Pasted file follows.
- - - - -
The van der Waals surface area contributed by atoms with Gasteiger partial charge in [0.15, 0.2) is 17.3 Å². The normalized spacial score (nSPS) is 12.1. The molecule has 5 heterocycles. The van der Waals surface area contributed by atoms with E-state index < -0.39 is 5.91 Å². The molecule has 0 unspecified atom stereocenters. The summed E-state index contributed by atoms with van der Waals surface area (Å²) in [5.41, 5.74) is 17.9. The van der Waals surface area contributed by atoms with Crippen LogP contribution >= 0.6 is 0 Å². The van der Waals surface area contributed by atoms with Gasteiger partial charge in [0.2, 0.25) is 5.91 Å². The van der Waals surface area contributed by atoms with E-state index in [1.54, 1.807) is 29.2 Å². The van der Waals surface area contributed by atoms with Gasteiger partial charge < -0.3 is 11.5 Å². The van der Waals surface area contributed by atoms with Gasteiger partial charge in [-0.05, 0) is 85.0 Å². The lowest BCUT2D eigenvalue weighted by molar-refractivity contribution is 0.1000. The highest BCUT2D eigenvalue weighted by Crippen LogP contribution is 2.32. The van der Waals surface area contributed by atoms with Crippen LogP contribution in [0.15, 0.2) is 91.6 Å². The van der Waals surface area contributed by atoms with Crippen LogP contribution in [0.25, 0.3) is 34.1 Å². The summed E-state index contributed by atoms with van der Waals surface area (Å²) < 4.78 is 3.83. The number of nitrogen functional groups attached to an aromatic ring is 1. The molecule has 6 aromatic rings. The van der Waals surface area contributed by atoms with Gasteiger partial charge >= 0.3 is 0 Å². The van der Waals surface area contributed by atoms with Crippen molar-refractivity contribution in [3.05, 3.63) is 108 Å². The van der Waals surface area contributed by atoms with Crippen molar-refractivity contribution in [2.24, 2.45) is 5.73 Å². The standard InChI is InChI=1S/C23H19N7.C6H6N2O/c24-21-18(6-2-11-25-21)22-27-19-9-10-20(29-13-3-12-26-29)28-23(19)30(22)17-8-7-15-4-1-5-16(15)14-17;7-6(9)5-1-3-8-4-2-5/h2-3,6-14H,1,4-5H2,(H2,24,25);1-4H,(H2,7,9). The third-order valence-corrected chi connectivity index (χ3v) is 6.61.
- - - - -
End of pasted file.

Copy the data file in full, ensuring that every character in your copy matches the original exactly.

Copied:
The van der Waals surface area contributed by atoms with Gasteiger partial charge in [0.15, 0.2) is 17.3 Å². The normalized spacial score (nSPS) is 12.1. The molecule has 5 heterocycles. The van der Waals surface area contributed by atoms with E-state index < -0.39 is 5.91 Å². The molecule has 0 unspecified atom stereocenters. The summed E-state index contributed by atoms with van der Waals surface area (Å²) in [5.41, 5.74) is 17.9. The van der Waals surface area contributed by atoms with Crippen LogP contribution >= 0.6 is 0 Å². The van der Waals surface area contributed by atoms with Gasteiger partial charge in [0.2, 0.25) is 5.91 Å². The van der Waals surface area contributed by atoms with E-state index in [1.54, 1.807) is 29.2 Å². The van der Waals surface area contributed by atoms with Gasteiger partial charge < -0.3 is 11.5 Å². The van der Waals surface area contributed by atoms with Gasteiger partial charge in [-0.05, 0) is 85.0 Å². The lowest BCUT2D eigenvalue weighted by molar-refractivity contribution is 0.1000. The highest BCUT2D eigenvalue weighted by Crippen LogP contribution is 2.32. The van der Waals surface area contributed by atoms with Crippen LogP contribution in [0.15, 0.2) is 91.6 Å². The van der Waals surface area contributed by atoms with Crippen LogP contribution in [0.25, 0.3) is 34.1 Å². The summed E-state index contributed by atoms with van der Waals surface area (Å²) < 4.78 is 3.83. The number of nitrogen functional groups attached to an aromatic ring is 1. The molecule has 6 aromatic rings. The van der Waals surface area contributed by atoms with Gasteiger partial charge >= 0.3 is 0 Å². The van der Waals surface area contributed by atoms with Crippen molar-refractivity contribution in [3.05, 3.63) is 108 Å². The van der Waals surface area contributed by atoms with Crippen molar-refractivity contribution in [2.24, 2.45) is 5.73 Å². The standard InChI is InChI=1S/C23H19N7.C6H6N2O/c24-21-18(6-2-11-25-21)22-27-19-9-10-20(29-13-3-12-26-29)28-23(19)30(22)17-8-7-15-4-1-5-16(15)14-17;7-6(9)5-1-3-8-4-2-5/h2-3,6-14H,1,4-5H2,(H2,24,25);1-4H,(H2,7,9). The third-order valence-corrected chi connectivity index (χ3v) is 6.61.